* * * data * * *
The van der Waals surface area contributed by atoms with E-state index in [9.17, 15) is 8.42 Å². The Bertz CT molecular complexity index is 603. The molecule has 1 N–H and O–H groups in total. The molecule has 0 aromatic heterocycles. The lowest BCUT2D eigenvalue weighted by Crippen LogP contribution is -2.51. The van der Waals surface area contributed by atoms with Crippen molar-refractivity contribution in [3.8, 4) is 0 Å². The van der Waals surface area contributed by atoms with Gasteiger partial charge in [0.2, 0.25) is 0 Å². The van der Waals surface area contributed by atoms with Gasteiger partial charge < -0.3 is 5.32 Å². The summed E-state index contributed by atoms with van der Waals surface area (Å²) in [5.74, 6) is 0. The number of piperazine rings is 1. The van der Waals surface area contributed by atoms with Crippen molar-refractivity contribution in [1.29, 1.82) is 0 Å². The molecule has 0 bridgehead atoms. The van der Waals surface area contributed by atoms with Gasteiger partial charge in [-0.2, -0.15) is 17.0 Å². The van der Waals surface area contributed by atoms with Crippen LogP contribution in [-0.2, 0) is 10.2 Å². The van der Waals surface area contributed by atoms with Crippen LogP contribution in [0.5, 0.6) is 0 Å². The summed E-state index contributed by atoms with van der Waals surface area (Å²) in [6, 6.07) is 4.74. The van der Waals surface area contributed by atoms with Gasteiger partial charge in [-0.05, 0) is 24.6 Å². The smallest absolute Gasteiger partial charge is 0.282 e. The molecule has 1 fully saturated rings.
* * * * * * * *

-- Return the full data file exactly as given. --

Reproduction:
The van der Waals surface area contributed by atoms with E-state index in [9.17, 15) is 8.42 Å². The Bertz CT molecular complexity index is 603. The molecule has 1 N–H and O–H groups in total. The molecule has 0 aromatic heterocycles. The lowest BCUT2D eigenvalue weighted by Crippen LogP contribution is -2.51. The van der Waals surface area contributed by atoms with Crippen molar-refractivity contribution in [3.8, 4) is 0 Å². The van der Waals surface area contributed by atoms with Gasteiger partial charge in [0.2, 0.25) is 0 Å². The van der Waals surface area contributed by atoms with Gasteiger partial charge < -0.3 is 5.32 Å². The summed E-state index contributed by atoms with van der Waals surface area (Å²) in [5.74, 6) is 0. The number of piperazine rings is 1. The van der Waals surface area contributed by atoms with Crippen molar-refractivity contribution in [1.29, 1.82) is 0 Å². The molecule has 0 bridgehead atoms. The van der Waals surface area contributed by atoms with Gasteiger partial charge in [-0.2, -0.15) is 17.0 Å². The van der Waals surface area contributed by atoms with Crippen LogP contribution in [-0.2, 0) is 10.2 Å². The van der Waals surface area contributed by atoms with Crippen LogP contribution in [0.5, 0.6) is 0 Å². The summed E-state index contributed by atoms with van der Waals surface area (Å²) in [6, 6.07) is 4.74. The van der Waals surface area contributed by atoms with Gasteiger partial charge in [-0.05, 0) is 24.6 Å². The smallest absolute Gasteiger partial charge is 0.282 e. The molecule has 1 fully saturated rings.